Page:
Monday, March 03, 2008

Biblical Eschatology?

What is your view of “Eschatology” or “End Times?”

This is the study of our Christian beliefs concerning all future and final events, such as Jesus’ Second coming and the final judgment.

How sure are you that your view is correct?

Did you know, it all comes down to this point: do you read into the text what you want it to say? Or do you read from the text what God’s Word has to say? How does this make you feel?

So how can we get a better idea what Scripture really tells us about end times? To read into it our preconceived views? Or perhaps read the Bible as what it says in context, word meanings, historical, cultural and genre considerations of the passage, thus with this method you get what is the actual meaning.

This is also called “Exegetical Eschatology,” meaning “to draw from,” for serious or critical examination of a text of Scripture for the purpose of explanation, clarification, and interpretation. For the authentic Christian, it provides a better framework of God’s principles and can be a shredder for its critics—as in those who oppose faith and reason or the Truth of Christ and His principles. This is done by examining the facts, details, and essence of a Bible text before making any conclusions.

This means we engage the text with careful exegesis, uninhibited by theological prejudice, with an inductive process with open minds to discover God’s lessons for us.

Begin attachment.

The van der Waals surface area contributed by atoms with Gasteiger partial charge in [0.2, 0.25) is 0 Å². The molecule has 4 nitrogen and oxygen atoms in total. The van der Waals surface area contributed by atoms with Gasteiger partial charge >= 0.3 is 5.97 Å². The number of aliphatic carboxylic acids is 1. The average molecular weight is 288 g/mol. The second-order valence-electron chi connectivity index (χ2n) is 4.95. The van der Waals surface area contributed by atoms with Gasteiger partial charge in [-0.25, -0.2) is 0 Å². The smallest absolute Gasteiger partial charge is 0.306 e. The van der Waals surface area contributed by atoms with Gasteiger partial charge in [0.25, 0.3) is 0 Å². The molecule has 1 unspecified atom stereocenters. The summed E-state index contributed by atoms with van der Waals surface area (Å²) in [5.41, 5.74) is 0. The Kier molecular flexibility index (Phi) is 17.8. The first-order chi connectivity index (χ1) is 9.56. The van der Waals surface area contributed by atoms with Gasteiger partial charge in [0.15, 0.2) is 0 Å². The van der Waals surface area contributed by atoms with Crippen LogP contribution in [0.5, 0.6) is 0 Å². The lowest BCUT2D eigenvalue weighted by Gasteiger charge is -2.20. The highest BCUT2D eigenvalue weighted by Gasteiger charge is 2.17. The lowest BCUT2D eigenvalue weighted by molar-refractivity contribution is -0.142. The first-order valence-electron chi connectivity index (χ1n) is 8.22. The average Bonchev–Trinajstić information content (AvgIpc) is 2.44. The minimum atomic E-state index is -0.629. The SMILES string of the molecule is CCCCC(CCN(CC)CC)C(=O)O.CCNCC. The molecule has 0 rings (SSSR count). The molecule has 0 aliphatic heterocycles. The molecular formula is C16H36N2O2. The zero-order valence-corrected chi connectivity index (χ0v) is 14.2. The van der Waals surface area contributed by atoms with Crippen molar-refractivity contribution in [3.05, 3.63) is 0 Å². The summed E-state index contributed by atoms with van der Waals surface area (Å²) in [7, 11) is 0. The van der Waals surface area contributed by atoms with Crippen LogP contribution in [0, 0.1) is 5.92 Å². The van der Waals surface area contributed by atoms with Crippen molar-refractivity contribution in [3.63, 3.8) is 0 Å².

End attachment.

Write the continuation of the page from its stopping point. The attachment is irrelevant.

What does the original language, genre, and cultural analysis do, considering the original hearers of this work?

What did that term mean to John and those seven churches, or what was Jesus saying in Matthew chapter twenty-four, not just what we may think it means today.

Otherwise, our preconceived ideas will form our opinions rather than what the Word actually says. This is how the Reformers, Calvin and Luther, did their studies (although they subscribed to the Historicist view), as well as Augustine (who was mostly a Futurist, but not like the Futurists today) and other great men. They were seeking His revealed truth inductively, applying literal interpretation (if the genre allows), and historical and grammatical exegesis, not mere human speculations and traditions. This is what we seek to do at Into Thy Word.

How do you think we should do this and does that thought line up with Scripture?


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